11. Travis, K.T., Leitner, Y., Feldman, H. and Ben-Shachar, M. (2015). Cerebellar white matter pathways are associated with reading skills in children and adolescents. Human Brain Mapping 36(4), 1536-53.
  12. Ossmy, O., Ben-Shachar, M. and Mukamel, R. (2014). Decoding letter position in word reading. Cortex 59, 74-83.
  13. Dotan Ben-Soussan, T., Avirame, K., Glicksohn, J., Goldstein, A. and Ben-Shachar, M. (2014). Changes in cerebellar activity and interhemispheric coherence accompany improved reading performance following Quadrato motor training. Frontiers in systems neuroscience Vol. 8, Article 81.
  14. Stoppelman, N., Harpaz, T. and Ben-Shachar, M. (2013). Do not throw out the baby with the bath water: Choosing an effective baseline for language localization. Brain and Behavior 3(3), 211-22.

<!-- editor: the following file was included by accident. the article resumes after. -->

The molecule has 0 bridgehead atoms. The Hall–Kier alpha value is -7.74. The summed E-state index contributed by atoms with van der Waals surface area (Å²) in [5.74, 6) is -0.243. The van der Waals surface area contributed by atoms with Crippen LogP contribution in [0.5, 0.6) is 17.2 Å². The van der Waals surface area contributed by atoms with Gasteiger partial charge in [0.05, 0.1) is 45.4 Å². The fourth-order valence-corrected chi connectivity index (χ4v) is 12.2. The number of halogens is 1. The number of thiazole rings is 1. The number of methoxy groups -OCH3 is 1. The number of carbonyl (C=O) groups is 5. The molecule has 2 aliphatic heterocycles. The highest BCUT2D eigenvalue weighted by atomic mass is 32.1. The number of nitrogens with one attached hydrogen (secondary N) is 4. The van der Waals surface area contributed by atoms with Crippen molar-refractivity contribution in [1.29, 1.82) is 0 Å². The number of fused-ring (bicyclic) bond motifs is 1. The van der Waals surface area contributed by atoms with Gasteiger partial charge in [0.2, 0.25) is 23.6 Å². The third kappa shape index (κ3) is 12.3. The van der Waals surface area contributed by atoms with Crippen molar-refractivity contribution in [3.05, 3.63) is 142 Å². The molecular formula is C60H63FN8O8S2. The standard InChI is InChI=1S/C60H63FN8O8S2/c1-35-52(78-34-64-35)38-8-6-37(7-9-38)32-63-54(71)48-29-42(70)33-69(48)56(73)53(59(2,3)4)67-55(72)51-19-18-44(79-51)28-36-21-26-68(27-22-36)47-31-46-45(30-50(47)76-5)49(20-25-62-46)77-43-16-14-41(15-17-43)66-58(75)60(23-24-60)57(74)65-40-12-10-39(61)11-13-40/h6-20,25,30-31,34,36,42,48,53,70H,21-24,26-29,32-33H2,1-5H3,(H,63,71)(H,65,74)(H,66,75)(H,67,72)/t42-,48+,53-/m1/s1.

15. Yeatman, J.D., Dougherty, R.F., Ben-Shachar, M. and Wandell, B.A. (2012). Dual process account of the joint development of white matter and reading skills. PNAS 109(44), E3045-53.
  16. Ben-Shachar, M., Dougherty, R.F., Deutsch, G.K., and Wandell, B.A. (2011). The development of cortical sensitivity to visual word forms. Journal of Cognitive Neuroscience, 23(9):2387-99.
  17. Yeatman, J.D., Dougherty, R.F., Rykhlevskaia, E., Sherbondy, A.J., Deutsch, G.K., Wandell, B.A. and Ben-Shachar, M. (2011). Anatomical Properties of the Arcuate Fasciculus Predict Phonological and Reading Skills in Children. Journal of Cognitive Neuroscience, 23(11):3304-17.
  18. Yeatman, J.D., Ben-Shachar, M., Glover, G.H. and Feldman, H. (2010). Individual differences in auditory sentence comprehension in children: An exploratory event-related functional magnetic resonance imaging investigation. Brain and Language 114(2):72-9.